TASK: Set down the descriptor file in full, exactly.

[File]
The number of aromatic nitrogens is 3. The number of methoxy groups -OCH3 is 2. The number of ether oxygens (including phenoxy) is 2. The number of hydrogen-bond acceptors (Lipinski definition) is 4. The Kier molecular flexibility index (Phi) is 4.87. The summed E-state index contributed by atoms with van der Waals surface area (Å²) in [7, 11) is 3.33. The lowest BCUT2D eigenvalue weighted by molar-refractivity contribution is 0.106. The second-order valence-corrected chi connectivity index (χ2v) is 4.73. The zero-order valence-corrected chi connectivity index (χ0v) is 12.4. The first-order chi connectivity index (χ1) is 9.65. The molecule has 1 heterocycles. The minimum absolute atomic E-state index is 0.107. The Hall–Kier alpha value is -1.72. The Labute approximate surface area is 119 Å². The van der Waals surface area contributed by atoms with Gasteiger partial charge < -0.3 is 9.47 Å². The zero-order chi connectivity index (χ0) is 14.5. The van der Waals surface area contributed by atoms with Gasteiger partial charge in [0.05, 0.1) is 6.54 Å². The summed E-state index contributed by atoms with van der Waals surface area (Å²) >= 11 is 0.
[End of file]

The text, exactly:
The number of aromatic nitrogens is 3. The number of methoxy groups -OCH3 is 2. The number of ether oxygens (including phenoxy) is 2. The number of hydrogen-bond acceptors (Lipinski definition) is 4. The Kier molecular flexibility index (Phi) is 4.87. The summed E-state index contributed by atoms with van der Waals surface area (Å²) in [7, 11) is 3.33. The lowest BCUT2D eigenvalue weighted by molar-refractivity contribution is 0.106. The second-order valence-corrected chi connectivity index (χ2v) is 4.73. The zero-order valence-corrected chi connectivity index (χ0v) is 12.4. The first-order chi connectivity index (χ1) is 9.65. The molecule has 1 heterocycles. The minimum absolute atomic E-state index is 0.107. The Hall–Kier alpha value is -1.72. The Labute approximate surface area is 119 Å². The van der Waals surface area contributed by atoms with Gasteiger partial charge < -0.3 is 9.47 Å². The zero-order chi connectivity index (χ0) is 14.5. The van der Waals surface area contributed by atoms with Gasteiger partial charge in [0.05, 0.1) is 6.54 Å². The summed E-state index contributed by atoms with van der Waals surface area (Å²) >= 11 is 0.